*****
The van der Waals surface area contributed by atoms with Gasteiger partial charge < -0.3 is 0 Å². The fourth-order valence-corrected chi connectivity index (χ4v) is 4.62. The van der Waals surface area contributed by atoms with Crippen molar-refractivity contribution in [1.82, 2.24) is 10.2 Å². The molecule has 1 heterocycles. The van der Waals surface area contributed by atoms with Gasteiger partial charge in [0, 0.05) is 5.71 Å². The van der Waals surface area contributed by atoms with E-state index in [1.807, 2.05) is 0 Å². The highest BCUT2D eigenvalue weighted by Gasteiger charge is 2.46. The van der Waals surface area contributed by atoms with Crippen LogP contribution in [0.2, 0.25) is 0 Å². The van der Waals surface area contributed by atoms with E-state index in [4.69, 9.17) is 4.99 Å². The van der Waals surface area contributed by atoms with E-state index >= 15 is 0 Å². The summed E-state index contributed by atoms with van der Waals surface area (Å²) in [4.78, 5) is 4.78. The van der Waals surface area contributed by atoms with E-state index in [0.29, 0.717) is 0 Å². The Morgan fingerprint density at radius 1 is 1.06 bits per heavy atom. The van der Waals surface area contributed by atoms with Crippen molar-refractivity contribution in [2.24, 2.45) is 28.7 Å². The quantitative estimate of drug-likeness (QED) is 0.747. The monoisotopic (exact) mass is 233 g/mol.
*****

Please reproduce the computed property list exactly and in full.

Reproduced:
The van der Waals surface area contributed by atoms with Gasteiger partial charge < -0.3 is 0 Å². The fourth-order valence-corrected chi connectivity index (χ4v) is 4.62. The van der Waals surface area contributed by atoms with Crippen molar-refractivity contribution in [1.82, 2.24) is 10.2 Å². The molecule has 1 heterocycles. The van der Waals surface area contributed by atoms with Gasteiger partial charge in [0, 0.05) is 5.71 Å². The van der Waals surface area contributed by atoms with E-state index in [1.807, 2.05) is 0 Å². The highest BCUT2D eigenvalue weighted by Gasteiger charge is 2.46. The van der Waals surface area contributed by atoms with Crippen LogP contribution in [0.2, 0.25) is 0 Å². The van der Waals surface area contributed by atoms with E-state index in [4.69, 9.17) is 4.99 Å². The van der Waals surface area contributed by atoms with E-state index >= 15 is 0 Å². The summed E-state index contributed by atoms with van der Waals surface area (Å²) in [4.78, 5) is 4.78. The van der Waals surface area contributed by atoms with E-state index in [0.29, 0.717) is 0 Å². The Morgan fingerprint density at radius 1 is 1.06 bits per heavy atom. The van der Waals surface area contributed by atoms with Crippen molar-refractivity contribution in [2.24, 2.45) is 28.7 Å². The quantitative estimate of drug-likeness (QED) is 0.747. The monoisotopic (exact) mass is 233 g/mol.